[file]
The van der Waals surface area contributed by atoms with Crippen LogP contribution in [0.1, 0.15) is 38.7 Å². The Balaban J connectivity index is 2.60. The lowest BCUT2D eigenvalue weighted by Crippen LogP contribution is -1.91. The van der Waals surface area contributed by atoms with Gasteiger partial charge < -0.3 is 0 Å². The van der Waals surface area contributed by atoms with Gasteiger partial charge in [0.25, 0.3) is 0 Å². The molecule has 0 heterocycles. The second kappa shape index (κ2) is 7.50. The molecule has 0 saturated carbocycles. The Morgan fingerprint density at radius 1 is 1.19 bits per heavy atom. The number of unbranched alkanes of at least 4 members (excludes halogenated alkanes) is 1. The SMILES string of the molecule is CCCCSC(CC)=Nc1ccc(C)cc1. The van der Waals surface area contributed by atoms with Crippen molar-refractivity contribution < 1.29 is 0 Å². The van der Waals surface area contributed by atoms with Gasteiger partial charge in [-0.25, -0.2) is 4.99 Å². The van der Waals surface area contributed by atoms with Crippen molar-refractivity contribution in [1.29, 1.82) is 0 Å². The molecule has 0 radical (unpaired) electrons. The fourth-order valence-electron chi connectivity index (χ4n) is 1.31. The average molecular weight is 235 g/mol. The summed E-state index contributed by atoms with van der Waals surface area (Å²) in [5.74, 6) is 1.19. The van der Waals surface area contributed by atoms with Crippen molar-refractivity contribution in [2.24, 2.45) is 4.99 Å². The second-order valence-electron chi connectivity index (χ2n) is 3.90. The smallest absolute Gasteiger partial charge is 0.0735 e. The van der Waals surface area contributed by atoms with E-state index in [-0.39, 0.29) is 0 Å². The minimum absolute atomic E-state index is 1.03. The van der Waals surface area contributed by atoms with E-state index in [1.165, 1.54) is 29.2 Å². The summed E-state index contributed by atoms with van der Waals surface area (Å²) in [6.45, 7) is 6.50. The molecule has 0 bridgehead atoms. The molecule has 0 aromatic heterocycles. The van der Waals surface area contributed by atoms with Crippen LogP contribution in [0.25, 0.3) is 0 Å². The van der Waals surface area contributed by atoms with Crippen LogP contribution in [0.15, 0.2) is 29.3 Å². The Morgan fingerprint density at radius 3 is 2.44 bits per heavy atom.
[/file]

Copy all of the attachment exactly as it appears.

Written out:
The van der Waals surface area contributed by atoms with Crippen LogP contribution in [0.1, 0.15) is 38.7 Å². The Balaban J connectivity index is 2.60. The lowest BCUT2D eigenvalue weighted by Crippen LogP contribution is -1.91. The van der Waals surface area contributed by atoms with Gasteiger partial charge < -0.3 is 0 Å². The van der Waals surface area contributed by atoms with Gasteiger partial charge in [0.25, 0.3) is 0 Å². The molecule has 0 heterocycles. The second kappa shape index (κ2) is 7.50. The molecule has 0 saturated carbocycles. The Morgan fingerprint density at radius 1 is 1.19 bits per heavy atom. The number of unbranched alkanes of at least 4 members (excludes halogenated alkanes) is 1. The SMILES string of the molecule is CCCCSC(CC)=Nc1ccc(C)cc1. The van der Waals surface area contributed by atoms with Crippen molar-refractivity contribution < 1.29 is 0 Å². The van der Waals surface area contributed by atoms with Gasteiger partial charge in [-0.25, -0.2) is 4.99 Å². The van der Waals surface area contributed by atoms with Crippen molar-refractivity contribution in [1.29, 1.82) is 0 Å². The molecule has 0 radical (unpaired) electrons. The fourth-order valence-electron chi connectivity index (χ4n) is 1.31. The average molecular weight is 235 g/mol. The summed E-state index contributed by atoms with van der Waals surface area (Å²) in [5.74, 6) is 1.19. The van der Waals surface area contributed by atoms with Crippen molar-refractivity contribution in [2.24, 2.45) is 4.99 Å². The second-order valence-electron chi connectivity index (χ2n) is 3.90. The smallest absolute Gasteiger partial charge is 0.0735 e. The van der Waals surface area contributed by atoms with E-state index in [-0.39, 0.29) is 0 Å². The minimum absolute atomic E-state index is 1.03. The van der Waals surface area contributed by atoms with E-state index in [1.165, 1.54) is 29.2 Å². The summed E-state index contributed by atoms with van der Waals surface area (Å²) in [6.45, 7) is 6.50. The molecule has 0 bridgehead atoms. The molecule has 0 aromatic heterocycles. The van der Waals surface area contributed by atoms with Crippen LogP contribution in [0.25, 0.3) is 0 Å². The van der Waals surface area contributed by atoms with Crippen LogP contribution in [0.15, 0.2) is 29.3 Å². The Morgan fingerprint density at radius 3 is 2.44 bits per heavy atom.